From HR to Social Entrepreneur

“I was looking for a way back to something I believed in.”

From HR to Social Entrepreneur

Robbie Semple was on a promising career path in HR, but had always wanted to do something that made a positive impact in the world. Now he's now running his own social venture. Here's how he did it.

What work were you doing previously?

I was working in HR for Rolls-Royce. I had joined their graduate scheme and had moved through a few roles in learning and development, operations and business partnering.

What are you doing now?

I'm now running a new organisation called Worthwhile, that helps graduates make a start in the social impact sector. It's the sort of thing I wish had been around when I left University, and we think it has the potential to do serious good for both graduates and social impact organisations.

Why did you change?

I'd always been keen on working in something that I thought was positive for the world. I think we're facing huge challenges today, that aren't going to be overcome with the institutions and systems we built for yesterday's problems.

I was quite keen to work in international development after finishing University. I talked to a few people for advice and they all advised not to look for a graduate role; rather to go and get some experience in the private sector and come back. Their view was the personal and career development opportunities simply weren't there in the social sector. I (begrudgingly) took their advice, but was definitely looking for a way back to something I believed in.

When was the moment you decided to make the change?

I had a really positive experience at Rolls-Royce. I said to myself starting out that I'd give it two or three years and look to move on after that. When three years were up, I knew it was getting toward a "now or never moment". I had a promising career panning out in front of me, and the longer I stayed, the harder I figured it would be to make the tranisition.

Are you happy with the change?

Delighted!

What do you miss and what don't you miss?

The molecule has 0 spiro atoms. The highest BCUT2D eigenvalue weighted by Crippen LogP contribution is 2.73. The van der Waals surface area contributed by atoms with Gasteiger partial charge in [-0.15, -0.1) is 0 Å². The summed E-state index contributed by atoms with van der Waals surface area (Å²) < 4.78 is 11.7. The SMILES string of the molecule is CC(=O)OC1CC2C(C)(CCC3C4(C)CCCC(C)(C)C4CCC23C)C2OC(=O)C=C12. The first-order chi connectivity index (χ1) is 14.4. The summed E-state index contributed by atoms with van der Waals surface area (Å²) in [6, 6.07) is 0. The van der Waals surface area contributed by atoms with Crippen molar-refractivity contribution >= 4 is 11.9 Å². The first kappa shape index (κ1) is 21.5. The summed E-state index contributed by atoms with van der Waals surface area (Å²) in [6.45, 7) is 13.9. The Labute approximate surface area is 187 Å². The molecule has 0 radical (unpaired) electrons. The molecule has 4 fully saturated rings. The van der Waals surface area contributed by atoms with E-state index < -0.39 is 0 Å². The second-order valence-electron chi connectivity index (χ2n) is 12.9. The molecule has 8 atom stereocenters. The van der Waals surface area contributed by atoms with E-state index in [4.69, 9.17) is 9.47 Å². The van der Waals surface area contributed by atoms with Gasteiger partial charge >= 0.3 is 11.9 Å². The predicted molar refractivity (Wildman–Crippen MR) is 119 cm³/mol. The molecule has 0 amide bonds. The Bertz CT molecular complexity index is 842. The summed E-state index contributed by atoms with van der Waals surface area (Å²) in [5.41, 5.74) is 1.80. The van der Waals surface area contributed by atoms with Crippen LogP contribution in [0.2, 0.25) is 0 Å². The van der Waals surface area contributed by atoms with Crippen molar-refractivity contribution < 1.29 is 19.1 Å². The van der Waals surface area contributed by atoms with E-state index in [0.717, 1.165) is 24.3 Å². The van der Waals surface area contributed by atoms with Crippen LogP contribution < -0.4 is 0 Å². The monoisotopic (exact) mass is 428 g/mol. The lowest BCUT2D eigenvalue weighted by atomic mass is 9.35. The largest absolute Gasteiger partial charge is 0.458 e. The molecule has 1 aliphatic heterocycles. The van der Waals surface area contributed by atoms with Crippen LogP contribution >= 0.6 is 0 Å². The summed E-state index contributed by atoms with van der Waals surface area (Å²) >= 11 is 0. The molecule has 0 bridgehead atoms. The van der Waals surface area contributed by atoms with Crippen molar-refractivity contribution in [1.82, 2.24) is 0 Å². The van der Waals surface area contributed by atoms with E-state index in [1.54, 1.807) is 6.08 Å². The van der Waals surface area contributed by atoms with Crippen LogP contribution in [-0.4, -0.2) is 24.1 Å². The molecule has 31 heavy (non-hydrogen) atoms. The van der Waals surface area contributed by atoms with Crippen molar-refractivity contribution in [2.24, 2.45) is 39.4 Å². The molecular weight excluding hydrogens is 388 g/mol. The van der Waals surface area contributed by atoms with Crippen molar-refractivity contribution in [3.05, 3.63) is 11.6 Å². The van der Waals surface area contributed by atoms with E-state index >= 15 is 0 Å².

There are times I miss the structure, and certainty and clarity of corporate life, and certainly some good friends I made along the way. On the positive side, it feels like some sort of internal tension has been resolved; I have a lot more energy for work and take much greater enjoyment in what I do every day.

How did you go about making the shift?

I spent a year working through On Purpose, a leadership programme for young professionals looking to move into social enterprise. It was an amazing experience and introduction to the sector, and an option I'd recommend to anyone thinking about moving into this space. The programme involves two 6 month placements with different social enterprises in London, as well as comprehensive training, executive coaching and peer support.

How did you handle your finances to make the shift possible?

On Purpose pays a modest salary -- not at a level where you're going to get rich, but certainly enough to live in London. It was a great way to explore different options and ideas for the year in a financially sustainable way.

What help did you get? 

Over the course of the year I had incredible support. On Purpose has a huge network, so they were very helpful in getting to know the sector. Starting with a cohort of 13 other career changers was brilliant; there was always someone to talk through problmes, expectations and everything else

What have you learnt in the process?

The power of just jumping in. James Parr, who set up Imaginals, led a session for us on our first day with On Purpose. He described his own career transition, saying making the conscious decision to focus on the type of work he wanted to do, and worry less about structure and long term planning had opened up huge opportunities for him. It's advice that rings very true for me a year later.

What do you wish you'd done differently?

Not a lot… I'm not sure the last year could have gone much better.

What would you advise others to do in the same situation?

Don't underestimate the importance of loving what you do for all the hours you spend in work. And don't be afraid to go sideways or backwards to find a better place. Move quickly, surround yourself with great people and enjoy wherever it takes you!

To find out more about On Purpose, visit: www.onpurpose.uk.com.

You can discover more about Robbie's organisation, Worthwhile, at: www.worthwhile.org.uk

What lessons could you take from Robbie's story to use in your own career change? Let us know in the comments below. 

 

 

Plus, if you know someone who's made a successful shift into work they love, we'd love to hear from you. Drop us a line at hello@careershifters.org.